Grey Dog Tales is hosting a month-long celebration of William Hope Hodgson. (Since I was bringing the site up, I'm a little late with this notification.)

William Hope Hodgson is often praised for his fantastic vision. He's not often praised for his characterization. Yet John Linwood Grant, in a post entitled "The Writer on the Borderland 1: Hodgson and Carnacki", points out that Mr. Hodgson's characterization of his occult detective Thomas Carnacki shows some humanizing characteristics not so clearly depicted in other writers' counterparts.

I note that the same effect takes place in The Night Land. Mr. Hodgson often depicted protagonists who were desperately afraid of the weird threats they confronted: I believe a courageous character showing fear to be part of his technique for making his Outer Monstrosities fearful. X, the unnamed hero of The Night Land, is a brave, determined man and an accomplished fighter; and he regards certain of the Night Land's creatures with utter dread.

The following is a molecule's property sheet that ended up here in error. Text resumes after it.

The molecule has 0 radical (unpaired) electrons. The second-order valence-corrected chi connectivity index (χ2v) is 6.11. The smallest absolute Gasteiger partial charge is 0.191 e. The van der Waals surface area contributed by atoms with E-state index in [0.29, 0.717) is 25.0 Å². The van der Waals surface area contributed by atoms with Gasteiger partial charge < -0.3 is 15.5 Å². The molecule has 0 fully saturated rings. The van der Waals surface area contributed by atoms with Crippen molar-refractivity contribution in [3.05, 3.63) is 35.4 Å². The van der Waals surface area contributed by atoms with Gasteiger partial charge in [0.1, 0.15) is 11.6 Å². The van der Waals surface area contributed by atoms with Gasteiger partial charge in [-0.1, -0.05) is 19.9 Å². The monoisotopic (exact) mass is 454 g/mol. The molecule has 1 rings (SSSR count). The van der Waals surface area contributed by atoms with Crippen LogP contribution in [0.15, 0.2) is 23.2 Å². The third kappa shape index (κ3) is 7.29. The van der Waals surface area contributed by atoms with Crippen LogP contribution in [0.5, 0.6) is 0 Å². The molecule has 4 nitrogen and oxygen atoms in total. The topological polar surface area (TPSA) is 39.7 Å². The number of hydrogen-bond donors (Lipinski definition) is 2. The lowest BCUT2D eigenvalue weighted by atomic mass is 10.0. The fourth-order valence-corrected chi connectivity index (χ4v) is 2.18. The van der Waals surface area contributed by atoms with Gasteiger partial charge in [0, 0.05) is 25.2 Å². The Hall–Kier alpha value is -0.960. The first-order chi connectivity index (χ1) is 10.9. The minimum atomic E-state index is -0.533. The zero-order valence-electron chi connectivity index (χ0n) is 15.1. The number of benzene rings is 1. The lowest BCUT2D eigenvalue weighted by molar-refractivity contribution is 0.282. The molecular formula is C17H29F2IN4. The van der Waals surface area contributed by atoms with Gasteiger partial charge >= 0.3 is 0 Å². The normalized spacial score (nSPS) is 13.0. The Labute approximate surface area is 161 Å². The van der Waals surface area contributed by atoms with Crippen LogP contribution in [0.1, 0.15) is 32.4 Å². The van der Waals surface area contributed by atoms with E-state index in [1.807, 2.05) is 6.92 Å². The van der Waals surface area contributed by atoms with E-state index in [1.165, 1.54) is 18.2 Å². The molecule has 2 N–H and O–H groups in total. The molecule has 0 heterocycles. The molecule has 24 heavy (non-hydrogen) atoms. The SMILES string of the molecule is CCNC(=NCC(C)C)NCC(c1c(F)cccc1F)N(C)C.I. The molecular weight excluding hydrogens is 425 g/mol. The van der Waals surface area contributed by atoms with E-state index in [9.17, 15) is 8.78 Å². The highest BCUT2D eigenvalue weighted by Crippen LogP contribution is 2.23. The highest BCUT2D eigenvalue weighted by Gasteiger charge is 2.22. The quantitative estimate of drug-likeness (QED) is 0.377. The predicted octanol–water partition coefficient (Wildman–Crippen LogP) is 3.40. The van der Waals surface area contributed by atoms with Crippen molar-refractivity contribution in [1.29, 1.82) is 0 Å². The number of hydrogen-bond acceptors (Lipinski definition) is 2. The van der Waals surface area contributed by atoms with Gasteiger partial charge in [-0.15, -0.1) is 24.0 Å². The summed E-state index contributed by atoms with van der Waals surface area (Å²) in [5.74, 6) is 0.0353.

Mr. Grant is the author of Tales of the Last Edwardian, a series of ghost or horror tales. They are available for free from Smashwords.

In the second half of the post Tim Prasil discusses how an anti-supernatural canon historically came to inform the literary concept of the mystery story.

Mr. Prasil is the author of the Vera Van Slyke occult detective stories.